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Last updated 26 October 2012 15:28 by NZTecAdmin

Although the pathways into reading are similar for learners at whatever age they start, it appears that, in some respects, adults who are learning to read develop their skills in different ways from children.

Adults with limited reading depend far more on sight recognition56 of words and phrases as units than do children, who tend to rely more on phonological knowledge and decoding skills.57

Adults bring world knowledge and experience to literacy development (see Appendix A on the principles of adult learning), and those with limited reading skills may have many years’ experience of relying on sight recognition to function in society.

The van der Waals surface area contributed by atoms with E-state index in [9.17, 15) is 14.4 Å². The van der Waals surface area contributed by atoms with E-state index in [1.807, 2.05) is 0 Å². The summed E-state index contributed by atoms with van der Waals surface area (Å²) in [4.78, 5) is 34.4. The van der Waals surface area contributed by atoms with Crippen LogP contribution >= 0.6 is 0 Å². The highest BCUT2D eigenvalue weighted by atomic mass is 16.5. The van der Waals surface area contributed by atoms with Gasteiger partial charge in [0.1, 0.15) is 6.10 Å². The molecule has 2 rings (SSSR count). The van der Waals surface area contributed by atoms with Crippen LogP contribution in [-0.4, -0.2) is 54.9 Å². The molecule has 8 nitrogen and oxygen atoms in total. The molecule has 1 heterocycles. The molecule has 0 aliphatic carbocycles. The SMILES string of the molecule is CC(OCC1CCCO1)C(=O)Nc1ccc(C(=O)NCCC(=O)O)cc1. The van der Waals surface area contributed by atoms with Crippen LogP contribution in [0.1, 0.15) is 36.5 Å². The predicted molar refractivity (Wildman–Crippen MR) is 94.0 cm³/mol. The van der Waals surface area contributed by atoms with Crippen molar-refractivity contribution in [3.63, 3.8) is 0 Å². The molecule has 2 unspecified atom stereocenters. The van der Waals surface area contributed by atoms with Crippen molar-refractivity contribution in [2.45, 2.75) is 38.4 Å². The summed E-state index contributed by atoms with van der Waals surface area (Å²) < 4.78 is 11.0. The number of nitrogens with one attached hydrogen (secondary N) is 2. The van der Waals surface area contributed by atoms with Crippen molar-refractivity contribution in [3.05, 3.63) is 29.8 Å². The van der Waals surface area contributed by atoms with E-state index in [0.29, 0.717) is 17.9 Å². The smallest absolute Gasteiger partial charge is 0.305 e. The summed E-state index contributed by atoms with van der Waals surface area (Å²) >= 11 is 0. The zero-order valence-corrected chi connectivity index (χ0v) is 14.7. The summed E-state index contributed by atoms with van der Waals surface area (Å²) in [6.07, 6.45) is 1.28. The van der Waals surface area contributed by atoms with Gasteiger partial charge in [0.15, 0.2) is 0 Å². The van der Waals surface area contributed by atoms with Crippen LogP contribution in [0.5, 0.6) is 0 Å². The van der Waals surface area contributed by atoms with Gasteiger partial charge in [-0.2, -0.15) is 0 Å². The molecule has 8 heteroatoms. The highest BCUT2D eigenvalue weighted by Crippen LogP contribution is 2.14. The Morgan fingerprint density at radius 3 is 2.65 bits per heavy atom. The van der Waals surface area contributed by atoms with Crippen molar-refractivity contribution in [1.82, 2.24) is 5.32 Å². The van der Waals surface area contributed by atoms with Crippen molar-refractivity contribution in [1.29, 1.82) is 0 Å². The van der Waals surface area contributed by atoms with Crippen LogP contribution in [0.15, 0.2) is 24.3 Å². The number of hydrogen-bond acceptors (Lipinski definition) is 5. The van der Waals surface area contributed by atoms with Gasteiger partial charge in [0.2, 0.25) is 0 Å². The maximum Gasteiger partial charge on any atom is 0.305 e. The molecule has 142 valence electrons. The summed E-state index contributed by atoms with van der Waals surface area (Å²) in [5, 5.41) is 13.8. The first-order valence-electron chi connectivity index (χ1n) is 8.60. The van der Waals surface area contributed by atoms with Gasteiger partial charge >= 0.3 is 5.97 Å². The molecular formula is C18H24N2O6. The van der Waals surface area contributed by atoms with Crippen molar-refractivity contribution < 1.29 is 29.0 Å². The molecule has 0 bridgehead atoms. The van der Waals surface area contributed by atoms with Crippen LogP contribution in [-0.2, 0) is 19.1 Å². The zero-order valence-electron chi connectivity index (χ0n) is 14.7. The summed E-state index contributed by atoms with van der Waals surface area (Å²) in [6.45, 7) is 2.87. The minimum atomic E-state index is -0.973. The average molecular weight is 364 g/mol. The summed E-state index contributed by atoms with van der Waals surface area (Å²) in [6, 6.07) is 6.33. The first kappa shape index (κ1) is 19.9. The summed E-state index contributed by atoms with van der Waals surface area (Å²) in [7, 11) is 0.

Research further suggests that those with a lower level of sight recognition have poorer comprehension levels overall.58

Adult literacy learners therefore need to develop both sight recognition and phonological awareness. Starting with personally significant words provides relevance to the learning and builds on skills and knowledge the learner has already begun to develop.

56 Words that are recognised ‘on sight’ (without pausing to decode) are known as sight words.

57 Greenberg, 1997, cited in Durgunoglu and Onëy, 2002.

58 Perin, 1988 and Curtis, 1980, cited in Durgunoglu and Onëy, 2002.



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